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About the Story
A cantankerous ex-cop calls in a favor from his old partner.
Emily Short's Interactive Storytelling
Dial C for Cupcakes (Ryan Veeder)
Dial C for Cupcakes is a short parser-based game (45-60 minutes of play time, probably) with gentle puzzles. Itís a sequel to his comp-winning previous work Taco Fiction, but it plays fine even if you donít remember all the details of that game, or didnít play it to start with. Itís light and fluffy without being uproarious, and makes for a nice Halloween treat... (more)
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Number of Reviews: 4
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Most Helpful Member Reviews
I enjoyed this short game very much. I would recommend it to beginners because of the simple problem-solving in the game and the scavenger hunting that is often found in IF. I would recommend it to seasoned veterans because it offers a good hour or two of fun, and it has an original premise, a lot like the author's Taco Fiction. Like being a part of a funny movie, an idea I like. I would put two thumbs up, if they weren't stuck in cupcakes!
The bulk of this game consists of attending a party where you need to gather a dozen cupcakes of different kinds. Before this, there is a lengthy prelude involving your friend.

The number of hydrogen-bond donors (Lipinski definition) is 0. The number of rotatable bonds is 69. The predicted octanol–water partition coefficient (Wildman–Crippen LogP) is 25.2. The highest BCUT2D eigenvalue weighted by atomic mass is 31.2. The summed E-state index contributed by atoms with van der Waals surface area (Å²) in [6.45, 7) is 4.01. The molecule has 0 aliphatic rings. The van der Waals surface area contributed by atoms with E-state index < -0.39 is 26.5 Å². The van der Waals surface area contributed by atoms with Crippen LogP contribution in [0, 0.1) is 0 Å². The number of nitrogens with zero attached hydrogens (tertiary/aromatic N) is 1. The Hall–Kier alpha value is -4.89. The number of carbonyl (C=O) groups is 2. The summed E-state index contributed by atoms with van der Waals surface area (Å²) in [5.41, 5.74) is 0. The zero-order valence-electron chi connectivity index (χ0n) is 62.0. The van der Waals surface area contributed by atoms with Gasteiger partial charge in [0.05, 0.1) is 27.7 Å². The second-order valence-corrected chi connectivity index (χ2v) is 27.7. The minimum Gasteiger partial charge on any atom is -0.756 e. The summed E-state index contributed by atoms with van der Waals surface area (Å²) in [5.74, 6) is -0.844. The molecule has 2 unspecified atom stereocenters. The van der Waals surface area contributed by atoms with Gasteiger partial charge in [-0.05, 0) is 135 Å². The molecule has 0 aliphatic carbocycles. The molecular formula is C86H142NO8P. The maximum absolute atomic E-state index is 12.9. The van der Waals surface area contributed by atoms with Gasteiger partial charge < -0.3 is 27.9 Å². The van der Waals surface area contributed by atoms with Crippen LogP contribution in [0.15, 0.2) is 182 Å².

The writing is polished and creative, but somehow it never clicked for me. The game seemed kind of slow.
The puzzles are well-done, letting the PCs motivations lead instead of the player's.
Overall, a pleasant snack.
This slightly silly (but highly enjoyable!) piece by Ryan Veeder is perhaps inspired by Rosencrantz and Guildenstern Are Dead, as its story is built around the escapades of two minor characters from his previous work, Taco Fiction.
I came across this work first, then later played Taco Fiction to compare. The two are not related in any meaningful way, so perhaps it's not really appropriate to think of Dial C for Cupcakes as a sequel. Certainly, this piece works well on a standalone basis.
The first act of the story seems almost conscientiously designed around exercising some of the latest features of Inform 7, specifically the ability to do floating point math and to switch the perspective and tense of rendered text. Once the exposition is done, however, it settles into a more typical style of interaction, in a scenario that poses the question: Just how far are you willing to go for friendship, justice, and/or frosting?
The second act is well-paced and entertaining, and it does a good job of demonstrating how careful design of NPC interaction can provide an appropriate level of satisfaction to the player without demanding too much from the author.
With a semi-realistic setting and a story that gives license to be somewhat mischievous, this is one of those pieces that probably has broad enough appeal to hold the interest of casual mainstream players -- or even those new to interactive fiction. I'll be adding it to my short list of recommended pieces for those just trying IF, and I would definitely point it out as a great seasonal piece around Halloween. While it might not quite be kid-safe (since an understanding of certain adult motivations is necessary to complete the story), it's certainly no worse than PG.
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